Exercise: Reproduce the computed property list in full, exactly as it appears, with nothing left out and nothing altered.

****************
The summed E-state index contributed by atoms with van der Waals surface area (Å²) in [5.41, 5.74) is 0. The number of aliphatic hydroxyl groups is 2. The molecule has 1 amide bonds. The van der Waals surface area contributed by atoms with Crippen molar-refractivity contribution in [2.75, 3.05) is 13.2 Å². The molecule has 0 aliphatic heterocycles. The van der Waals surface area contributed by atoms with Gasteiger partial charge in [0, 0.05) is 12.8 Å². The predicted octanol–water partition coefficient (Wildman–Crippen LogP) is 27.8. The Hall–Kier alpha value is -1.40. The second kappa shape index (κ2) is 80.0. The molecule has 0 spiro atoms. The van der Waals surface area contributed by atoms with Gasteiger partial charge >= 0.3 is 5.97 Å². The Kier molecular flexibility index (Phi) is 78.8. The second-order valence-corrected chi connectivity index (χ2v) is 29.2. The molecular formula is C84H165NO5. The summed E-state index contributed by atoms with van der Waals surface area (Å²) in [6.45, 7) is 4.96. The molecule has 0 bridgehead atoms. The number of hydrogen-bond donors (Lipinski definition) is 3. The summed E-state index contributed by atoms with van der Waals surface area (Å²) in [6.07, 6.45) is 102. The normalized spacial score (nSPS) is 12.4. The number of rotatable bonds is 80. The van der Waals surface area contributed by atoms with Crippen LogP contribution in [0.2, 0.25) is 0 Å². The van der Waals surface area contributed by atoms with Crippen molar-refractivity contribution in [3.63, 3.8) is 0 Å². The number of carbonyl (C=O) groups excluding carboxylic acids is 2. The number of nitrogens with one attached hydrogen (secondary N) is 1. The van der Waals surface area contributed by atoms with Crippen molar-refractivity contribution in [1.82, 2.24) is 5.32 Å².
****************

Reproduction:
The summed E-state index contributed by atoms with van der Waals surface area (Å²) in [5.41, 5.74) is 0. The number of aliphatic hydroxyl groups is 2. The molecule has 1 amide bonds. The van der Waals surface area contributed by atoms with Crippen molar-refractivity contribution in [2.75, 3.05) is 13.2 Å². The molecule has 0 aliphatic heterocycles. The van der Waals surface area contributed by atoms with Gasteiger partial charge in [0, 0.05) is 12.8 Å². The predicted octanol–water partition coefficient (Wildman–Crippen LogP) is 27.8. The Hall–Kier alpha value is -1.40. The second kappa shape index (κ2) is 80.0. The molecule has 0 spiro atoms. The van der Waals surface area contributed by atoms with Gasteiger partial charge >= 0.3 is 5.97 Å². The Kier molecular flexibility index (Phi) is 78.8. The second-order valence-corrected chi connectivity index (χ2v) is 29.2. The molecular formula is C84H165NO5. The summed E-state index contributed by atoms with van der Waals surface area (Å²) in [6.45, 7) is 4.96. The molecule has 0 bridgehead atoms. The number of hydrogen-bond donors (Lipinski definition) is 3. The summed E-state index contributed by atoms with van der Waals surface area (Å²) in [6.07, 6.45) is 102. The normalized spacial score (nSPS) is 12.4. The number of rotatable bonds is 80. The van der Waals surface area contributed by atoms with Crippen LogP contribution in [0.2, 0.25) is 0 Å². The van der Waals surface area contributed by atoms with Crippen molar-refractivity contribution in [3.63, 3.8) is 0 Å². The number of carbonyl (C=O) groups excluding carboxylic acids is 2. The number of nitrogens with one attached hydrogen (secondary N) is 1. The van der Waals surface area contributed by atoms with Crippen molar-refractivity contribution in [1.82, 2.24) is 5.32 Å².